THE world’s newest and most modern hotel, the Terrace Plaza in Cincinnati, guarantees that you won’t feel crowded out of your room in the daytime by furniture useful only during your sleeping hours. Its 400 rooms have sofas that slide out electrically at night to become beds.
THIS new scale for grocers and butchers can figure to the penny what you’ll have to pay for a sack of beans or a cut of steak at any of 129,000 different combinations of weight and price. To do so, it carries 45,000 more figures on its price-computing chart than most prewar scales.
THIS crash truck to fight airplane fires can whizz up to a burning plane with water and foam nozzles in full operation even before the driver puts on the brakes. That’s because it has two engines—one to drive the truck, one to provide water pressure.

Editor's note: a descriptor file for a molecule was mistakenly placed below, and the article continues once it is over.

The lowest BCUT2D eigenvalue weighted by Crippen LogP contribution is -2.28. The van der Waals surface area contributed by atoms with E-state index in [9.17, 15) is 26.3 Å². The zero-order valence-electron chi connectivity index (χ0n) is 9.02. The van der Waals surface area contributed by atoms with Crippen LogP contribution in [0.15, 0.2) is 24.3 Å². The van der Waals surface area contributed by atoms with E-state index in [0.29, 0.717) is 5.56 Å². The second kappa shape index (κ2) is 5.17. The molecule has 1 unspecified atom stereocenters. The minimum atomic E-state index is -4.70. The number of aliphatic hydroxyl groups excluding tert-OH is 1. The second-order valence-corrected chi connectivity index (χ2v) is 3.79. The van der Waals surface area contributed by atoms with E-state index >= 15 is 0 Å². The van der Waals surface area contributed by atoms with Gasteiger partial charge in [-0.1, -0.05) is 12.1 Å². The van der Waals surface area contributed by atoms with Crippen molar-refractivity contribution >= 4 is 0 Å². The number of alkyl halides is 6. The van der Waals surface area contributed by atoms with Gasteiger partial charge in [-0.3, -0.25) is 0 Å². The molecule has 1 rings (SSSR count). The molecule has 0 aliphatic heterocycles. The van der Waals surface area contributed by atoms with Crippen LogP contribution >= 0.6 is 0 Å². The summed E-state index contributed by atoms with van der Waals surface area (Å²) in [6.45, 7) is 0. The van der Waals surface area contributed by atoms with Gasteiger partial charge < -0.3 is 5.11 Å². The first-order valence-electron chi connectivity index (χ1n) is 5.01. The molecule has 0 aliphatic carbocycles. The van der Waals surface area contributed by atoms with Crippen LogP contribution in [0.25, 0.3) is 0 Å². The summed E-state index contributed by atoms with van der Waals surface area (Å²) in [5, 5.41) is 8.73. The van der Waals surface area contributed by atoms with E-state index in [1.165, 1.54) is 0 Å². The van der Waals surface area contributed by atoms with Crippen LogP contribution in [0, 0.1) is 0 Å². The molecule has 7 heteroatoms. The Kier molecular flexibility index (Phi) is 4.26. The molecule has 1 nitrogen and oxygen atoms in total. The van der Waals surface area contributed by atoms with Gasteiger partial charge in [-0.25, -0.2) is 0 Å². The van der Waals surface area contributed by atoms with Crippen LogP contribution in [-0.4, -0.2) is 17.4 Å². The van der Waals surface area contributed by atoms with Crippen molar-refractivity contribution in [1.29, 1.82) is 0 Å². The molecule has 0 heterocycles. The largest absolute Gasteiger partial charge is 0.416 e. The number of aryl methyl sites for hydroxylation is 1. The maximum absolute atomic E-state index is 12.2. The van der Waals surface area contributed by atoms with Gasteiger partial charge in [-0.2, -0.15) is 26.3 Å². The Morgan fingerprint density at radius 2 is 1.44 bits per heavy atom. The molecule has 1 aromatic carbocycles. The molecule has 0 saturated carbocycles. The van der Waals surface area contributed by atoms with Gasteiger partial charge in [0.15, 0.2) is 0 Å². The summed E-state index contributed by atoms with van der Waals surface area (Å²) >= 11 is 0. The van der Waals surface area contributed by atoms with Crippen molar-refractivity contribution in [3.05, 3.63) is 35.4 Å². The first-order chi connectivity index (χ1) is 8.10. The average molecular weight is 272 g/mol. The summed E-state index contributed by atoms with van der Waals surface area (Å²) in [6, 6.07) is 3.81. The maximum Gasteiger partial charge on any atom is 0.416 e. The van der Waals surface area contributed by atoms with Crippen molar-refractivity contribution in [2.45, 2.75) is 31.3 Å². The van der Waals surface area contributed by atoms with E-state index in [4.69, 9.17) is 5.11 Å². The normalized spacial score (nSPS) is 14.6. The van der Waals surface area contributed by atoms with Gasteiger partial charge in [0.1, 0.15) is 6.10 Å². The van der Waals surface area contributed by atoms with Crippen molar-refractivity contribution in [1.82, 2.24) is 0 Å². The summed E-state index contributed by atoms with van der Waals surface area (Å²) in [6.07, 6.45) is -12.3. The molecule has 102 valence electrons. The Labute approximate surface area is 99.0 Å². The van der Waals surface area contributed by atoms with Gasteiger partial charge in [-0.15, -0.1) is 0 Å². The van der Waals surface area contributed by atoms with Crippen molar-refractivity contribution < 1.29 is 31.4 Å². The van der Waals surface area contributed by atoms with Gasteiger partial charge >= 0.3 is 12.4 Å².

THIS battery of electric drills bores 16 deep, angular oil holes in 60 Ford crankshafts an hour—without a hand guiding the job. One operator loads the shafts onto the 39-foot production line, and another lifts them off at the end. Automatic controls do all the rest, even withdrawing a drill if accumulated chips threaten to snap it off.
THIS rubber-tired motor crane (below), reported the world’s biggest, can lift 45 tons— nearly three-fourths its own weight. A 225-hp. Diesel propels the Lorain giant at 1¾ to 18 m.p.h. A second, 164-hp. engine powers the turntable, 100-ft. boom, and winches.
SOME of the “newest” features of the new cars are old stuff to those who know their antiques. Many of these “new” ideas died young because the public wasn’t ready for them, or the materials to make them economically were not then available. Torque converters, steering-post gearshifts, overhead valves, front drive, rear-engine mounting, disk wheels, inter-axial seating, balloon tires, four-wheel brakes, coil suspension, three-abreast seating, underslung frames, the V-8 power unit, and the extensive use of aluminum in automobiles came and went decades ago, together with socalled “modern” styling.